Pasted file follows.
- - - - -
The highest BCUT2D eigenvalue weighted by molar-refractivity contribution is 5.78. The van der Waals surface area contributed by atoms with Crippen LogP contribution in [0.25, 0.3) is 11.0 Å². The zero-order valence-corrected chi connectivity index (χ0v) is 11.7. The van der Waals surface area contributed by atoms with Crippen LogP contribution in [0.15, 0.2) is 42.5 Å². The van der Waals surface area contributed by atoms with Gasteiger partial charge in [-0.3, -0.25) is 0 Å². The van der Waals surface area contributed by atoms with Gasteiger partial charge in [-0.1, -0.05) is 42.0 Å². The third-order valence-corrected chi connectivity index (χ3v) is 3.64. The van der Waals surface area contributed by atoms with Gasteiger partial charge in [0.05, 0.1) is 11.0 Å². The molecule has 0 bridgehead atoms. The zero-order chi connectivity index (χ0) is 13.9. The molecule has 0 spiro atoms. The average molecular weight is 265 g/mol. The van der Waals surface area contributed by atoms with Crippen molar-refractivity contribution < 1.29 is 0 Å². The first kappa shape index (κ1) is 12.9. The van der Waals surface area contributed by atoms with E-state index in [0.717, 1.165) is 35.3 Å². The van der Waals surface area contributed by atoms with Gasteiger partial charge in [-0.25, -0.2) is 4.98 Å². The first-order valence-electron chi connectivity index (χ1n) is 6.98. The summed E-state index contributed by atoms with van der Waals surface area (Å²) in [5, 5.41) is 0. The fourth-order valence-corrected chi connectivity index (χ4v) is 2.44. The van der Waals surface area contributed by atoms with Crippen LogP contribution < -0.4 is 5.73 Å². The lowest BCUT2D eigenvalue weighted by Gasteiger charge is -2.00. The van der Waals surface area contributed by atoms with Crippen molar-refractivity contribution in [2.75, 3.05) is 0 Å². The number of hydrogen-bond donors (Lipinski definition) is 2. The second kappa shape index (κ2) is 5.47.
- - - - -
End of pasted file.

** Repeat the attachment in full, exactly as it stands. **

The highest BCUT2D eigenvalue weighted by molar-refractivity contribution is 5.78. The van der Waals surface area contributed by atoms with Crippen LogP contribution in [0.25, 0.3) is 11.0 Å². The zero-order valence-corrected chi connectivity index (χ0v) is 11.7. The van der Waals surface area contributed by atoms with Crippen LogP contribution in [0.15, 0.2) is 42.5 Å². The van der Waals surface area contributed by atoms with Gasteiger partial charge in [-0.3, -0.25) is 0 Å². The van der Waals surface area contributed by atoms with Gasteiger partial charge in [-0.1, -0.05) is 42.0 Å². The third-order valence-corrected chi connectivity index (χ3v) is 3.64. The van der Waals surface area contributed by atoms with Gasteiger partial charge in [0.05, 0.1) is 11.0 Å². The molecule has 0 bridgehead atoms. The zero-order chi connectivity index (χ0) is 13.9. The molecule has 0 spiro atoms. The average molecular weight is 265 g/mol. The van der Waals surface area contributed by atoms with Crippen molar-refractivity contribution < 1.29 is 0 Å². The first kappa shape index (κ1) is 12.9. The van der Waals surface area contributed by atoms with E-state index in [0.717, 1.165) is 35.3 Å². The van der Waals surface area contributed by atoms with Gasteiger partial charge in [-0.25, -0.2) is 4.98 Å². The first-order valence-electron chi connectivity index (χ1n) is 6.98. The summed E-state index contributed by atoms with van der Waals surface area (Å²) in [5, 5.41) is 0. The fourth-order valence-corrected chi connectivity index (χ4v) is 2.44. The van der Waals surface area contributed by atoms with Crippen LogP contribution < -0.4 is 5.73 Å². The lowest BCUT2D eigenvalue weighted by Gasteiger charge is -2.00. The van der Waals surface area contributed by atoms with Crippen molar-refractivity contribution in [2.75, 3.05) is 0 Å². The number of hydrogen-bond donors (Lipinski definition) is 2. The second kappa shape index (κ2) is 5.47.